1. Tami says:

    I am absolutely horrified to learn that a company that I had so much respect for (the Body Shop) would even THINK about using plastics in such a way!

  2. Harry Roberts says:

    For 25 years I have used Body Shop shower gels and shaving cream and deodorant gel and been very happy with them. I have found them less aggressive smelling than cheaper products and have been attracted by the marketing emphasising quality, natural ingredients and no animal testing. I often live outside the UK and their branches are conveniently found in many countries.

    Today for the first time I bought maca root face scrub from the For Men range.
    It was an attempt to compensate the skin for being out in the sun.

    Just an hour later I read about the plastics from skin scrubs getting into the water and was disgusted, though felt smug as I had coughed up for a ‘natural’ product. When I read that Body Shop had agreed to stop using micro plastics by 2015 I was really shocked. From its marketing the company had no business using such ingredients at all.

    I usually check the ingredients list of things before I commit to them and the list on the tube of Face Scrub started reassuringly, in small type, but does include propylene glycol which I guess is some kind of plastic.

    I am very disappointed with Body Shop and shall consider changing brands for my regular purchasing. I appreciate they have now agreed to remove plastic from their products now that the problem has been exposed, but they should not have used them in the first place.

    Can anyone suggest an alternative?

    • admin says:

      Hi Harry! Our line does include two facial scrubs. 🙂 Both without microbeads, of course! The Dead Sea Scrub is great for a thorough scrub and can help prevent break outs, also! If your skin tends to dry out, follow with a moisturizer after you use it. Our other scrub, the Ayurverdic Facial Scrub, is more gentle. It is packaged dry and can either be mixed with water or your normal cleanser to exfoliate your skin with added benefits from the herbs and clay it’s made up of.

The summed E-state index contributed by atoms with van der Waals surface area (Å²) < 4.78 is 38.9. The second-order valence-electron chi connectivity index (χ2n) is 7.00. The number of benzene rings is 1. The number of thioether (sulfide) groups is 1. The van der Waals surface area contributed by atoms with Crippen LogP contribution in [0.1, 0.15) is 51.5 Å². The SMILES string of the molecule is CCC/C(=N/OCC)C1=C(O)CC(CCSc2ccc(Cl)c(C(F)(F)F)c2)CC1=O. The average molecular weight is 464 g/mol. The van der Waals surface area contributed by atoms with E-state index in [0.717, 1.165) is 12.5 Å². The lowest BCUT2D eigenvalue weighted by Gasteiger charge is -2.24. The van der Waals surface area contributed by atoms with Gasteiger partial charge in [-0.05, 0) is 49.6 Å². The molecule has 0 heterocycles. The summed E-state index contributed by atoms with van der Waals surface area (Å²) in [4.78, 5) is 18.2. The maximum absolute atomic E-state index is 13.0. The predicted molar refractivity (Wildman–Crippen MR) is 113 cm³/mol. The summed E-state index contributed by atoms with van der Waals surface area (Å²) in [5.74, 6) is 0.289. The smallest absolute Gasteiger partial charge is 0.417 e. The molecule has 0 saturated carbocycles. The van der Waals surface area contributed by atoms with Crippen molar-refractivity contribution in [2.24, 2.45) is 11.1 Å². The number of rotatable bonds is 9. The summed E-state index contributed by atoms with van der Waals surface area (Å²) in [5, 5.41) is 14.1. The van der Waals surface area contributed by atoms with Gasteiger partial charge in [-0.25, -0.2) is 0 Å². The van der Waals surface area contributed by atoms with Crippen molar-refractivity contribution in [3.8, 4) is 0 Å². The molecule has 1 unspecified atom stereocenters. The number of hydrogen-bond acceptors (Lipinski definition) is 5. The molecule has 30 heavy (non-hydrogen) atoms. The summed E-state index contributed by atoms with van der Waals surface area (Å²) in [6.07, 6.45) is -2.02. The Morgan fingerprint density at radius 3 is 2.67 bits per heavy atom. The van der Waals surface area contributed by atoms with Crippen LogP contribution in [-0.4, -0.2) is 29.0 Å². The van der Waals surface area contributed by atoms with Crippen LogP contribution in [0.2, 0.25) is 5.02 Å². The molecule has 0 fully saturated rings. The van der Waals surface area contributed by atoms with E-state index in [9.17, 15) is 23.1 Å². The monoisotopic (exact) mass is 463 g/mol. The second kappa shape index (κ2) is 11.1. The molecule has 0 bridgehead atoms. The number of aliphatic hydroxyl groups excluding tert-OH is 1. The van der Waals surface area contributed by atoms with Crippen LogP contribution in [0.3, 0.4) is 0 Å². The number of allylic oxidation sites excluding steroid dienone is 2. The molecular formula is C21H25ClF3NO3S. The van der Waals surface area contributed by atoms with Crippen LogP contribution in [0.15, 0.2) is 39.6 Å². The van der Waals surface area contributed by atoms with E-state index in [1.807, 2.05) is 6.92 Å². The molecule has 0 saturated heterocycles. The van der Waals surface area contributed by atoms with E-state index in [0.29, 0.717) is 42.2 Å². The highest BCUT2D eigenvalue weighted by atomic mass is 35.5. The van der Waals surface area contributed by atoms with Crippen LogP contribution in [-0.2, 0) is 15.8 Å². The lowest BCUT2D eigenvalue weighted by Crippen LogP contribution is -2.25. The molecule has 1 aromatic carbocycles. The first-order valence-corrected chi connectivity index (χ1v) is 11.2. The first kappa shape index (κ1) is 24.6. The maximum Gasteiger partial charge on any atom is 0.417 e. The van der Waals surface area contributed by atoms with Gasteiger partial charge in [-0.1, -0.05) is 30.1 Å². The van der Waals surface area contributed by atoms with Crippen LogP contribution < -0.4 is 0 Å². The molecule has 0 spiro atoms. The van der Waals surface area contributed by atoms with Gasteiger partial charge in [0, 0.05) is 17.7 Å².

Hope this helps!

  3. AARON JANOER says:

    I am confused:
    1 please educate us- what exact ingredients should be avoided
    2 acrylite copolymer is in my body wash – is that a microbead ingredient to avoid?

    Lastly, I have stopped buying p&g products. They willingly Will pollute our water supply for 3 more years. (Til end of 2017) How IRRESPONSIBLE! !!

    I applaud UNILEVER … a more responsible company

    • admin says:

      Hi Aaron,

      If your product has microbeads in it, it should say so on the label. Most products actually advertise that they have microbeads because it was previously considered a good exfoliating ingredient.

  4. Kathy says:

    Question….if we have any of these products….what should we do with them to dispose of them? Usually, we would rinse out the plastic bottles to recycle them. But, if we are trying to not have these micro beads go down the drain, that probably isn’t the best option.
    So, what do we do?